5 Reasons to Draw a Will
There are many reasons why it may be important to seek the help of a Peoria IL probate lawyer to draw a Will. One reason is that a Will is a final expression of a person’s love or admiration for people he or she has chosen to name in his or her Will. A second reason occurs when people marry for a second or more time and there is a desire to include step-children in a surviving spouse’s Will. A third reason is that preparing a Will can assist in the avoidance of federal and state death taxes. A fourth reason is that with a Will, the need for a surety bond can be waived. And, a fifth and final reason is that with a Will, a testator – the person who makes the Will – can give specific property to certain people, rather than having his property simply sold or distributed, at random.
A final Will can be an expression of love for family or friends by the testator. Normally, the Will maker will name those people who have been closest to them throughout their lives as the beneficiaries of their estate. A beneficiary is a person who is named in the Will to receive property from the testator’s estate. Conversely, it is not uncommon for a Will maker to exclude people from his or her Will. As families grow older, they sometimes grow apart. Children grow up, marry and may move away from parents or other relatives. For various reasons, the younger generation fails to maintain contact with the older generation. Because the younger people fail to maintain a close relationship with parents or other related family or friends, the testator will specifically exclude the estranged child or relative from their Will. If a person fails to draw a Will, people he or she wanted included, may not receive any property, and people the testator did not want to receive a gift may, if a Will is not drawn.
If a testator marries for a second or more time, he or she may or may not want to divide his or her estate among his biological children and his step-children. Stepchildren are not normally entitled to receive a portion of the estate of a deceased stepparent. The stepparent must specifically name a stepchild in his or her Will in order for that person to receive a portion of his estate. Many couples who are on their second or later marriage will specifically provide for an equal distribution of their combined estates to both biological children and stepchildren. A related issue in this context is that if one spouse dies without drawing a Will, he or she is said to have died intestate. If one dies intestate, then his or her spouse will only receive one-half of the predeceasing spouse’s estate. The other half of the estate will be given to any surviving children. If one intends that his or spouse receives the entire estate, then he or she must draw a Will.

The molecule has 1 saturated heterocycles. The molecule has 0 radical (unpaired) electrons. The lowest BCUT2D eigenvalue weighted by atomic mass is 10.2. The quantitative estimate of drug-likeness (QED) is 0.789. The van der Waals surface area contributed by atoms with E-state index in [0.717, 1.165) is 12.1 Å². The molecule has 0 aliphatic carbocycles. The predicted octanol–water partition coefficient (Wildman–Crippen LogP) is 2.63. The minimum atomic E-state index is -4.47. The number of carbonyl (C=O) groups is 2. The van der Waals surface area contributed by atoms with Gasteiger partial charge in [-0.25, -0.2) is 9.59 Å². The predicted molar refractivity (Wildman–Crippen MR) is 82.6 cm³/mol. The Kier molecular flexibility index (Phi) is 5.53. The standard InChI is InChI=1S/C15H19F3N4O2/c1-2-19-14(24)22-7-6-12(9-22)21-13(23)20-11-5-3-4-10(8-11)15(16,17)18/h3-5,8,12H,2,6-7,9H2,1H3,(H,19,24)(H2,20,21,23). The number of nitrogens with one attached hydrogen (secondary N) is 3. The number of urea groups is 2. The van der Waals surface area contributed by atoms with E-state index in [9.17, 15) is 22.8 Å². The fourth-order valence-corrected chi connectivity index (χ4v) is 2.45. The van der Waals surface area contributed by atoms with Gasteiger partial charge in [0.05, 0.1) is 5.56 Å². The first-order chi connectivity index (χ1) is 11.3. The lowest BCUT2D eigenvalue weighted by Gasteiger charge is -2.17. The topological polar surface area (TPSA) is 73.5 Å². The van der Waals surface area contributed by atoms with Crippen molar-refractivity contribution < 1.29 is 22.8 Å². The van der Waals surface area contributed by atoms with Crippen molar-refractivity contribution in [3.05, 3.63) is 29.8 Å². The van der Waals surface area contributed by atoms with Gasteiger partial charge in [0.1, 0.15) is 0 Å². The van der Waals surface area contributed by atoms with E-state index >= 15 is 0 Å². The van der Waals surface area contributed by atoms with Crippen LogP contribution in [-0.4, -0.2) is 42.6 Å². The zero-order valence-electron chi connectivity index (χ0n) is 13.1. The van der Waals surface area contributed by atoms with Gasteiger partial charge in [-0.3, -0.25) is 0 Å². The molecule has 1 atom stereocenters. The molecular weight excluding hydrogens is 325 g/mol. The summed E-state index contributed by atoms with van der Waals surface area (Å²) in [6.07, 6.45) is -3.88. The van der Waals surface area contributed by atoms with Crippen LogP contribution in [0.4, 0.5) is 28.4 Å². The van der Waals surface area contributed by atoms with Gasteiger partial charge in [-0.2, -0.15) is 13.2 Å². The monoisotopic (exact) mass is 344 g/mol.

A third reason to draw a Will is to avoid federal and state death taxes. Currently, the exemption for federal death taxes is $5.45 million dollars. Most of us do not believe that we will ever accumulate that much wealth, but there are those that do. In a married couple situation, it is an easy solution to include by-pass trusts in each spouse’s Will. A by-pass trust passes the predeceasing spouse’s entire estate to the other spouse to be held in trust for the remainder of the lifetime of the second spouse to die. Upon the second spouse’s death, the money in the trust passes to the parties’ surviving children. This is a simple estate planning mechanism, but if not taken advantage of by drawing a Will, the surviving spouse will pay a substantial amount of taxes that could have gone to the children of the parties. Certainly, a very compelling reason to draw a Will.
A fourth reason for drawing a Will is that the testator can waive the requirement that the person who administers his or her estate – either an executor or administrator – obtain a surety bond. If not waived in the Will, the executor or administrator will be required to be personally responsible for double the value of the estate’s personal property. In addition, the executor or administrator will be required to find two other people to act as additional sureties on the bond. These persons, like the executor or administrator will be held personally responsible if the personal representative misappropriates funds that come into his possession. By drawing a Will the requirement of a surety bond can be waived.
A fifth and final reason for drawing a Will is that if the testator has special personal items in his or her possession, he or she can name a specific person to receive these items. Such items can be family heirlooms, keepsakes, antiques, or any other object that the testator wants someone to have, or a piece of personal property that the testator knows the recipient would especially cherish. It could be grandmother’s wedding ring or a quilt, a gun collection, a coin or stamp collection. It could be china, or other special tableware that the testator wants to keep in the family for generations to come. If a Will is not drawn, these type of personal property could be distributed randomly or even sold at an estate sale to people outside of the family.
Drawing a Will is an important part of preparing for our older age. It can provide peace of mind for the testator, and for family or friends who remain behind.
Thanks to our friends and co-contributors at Smith & Weer, P.C. for their added insight into the importance of drawing a will.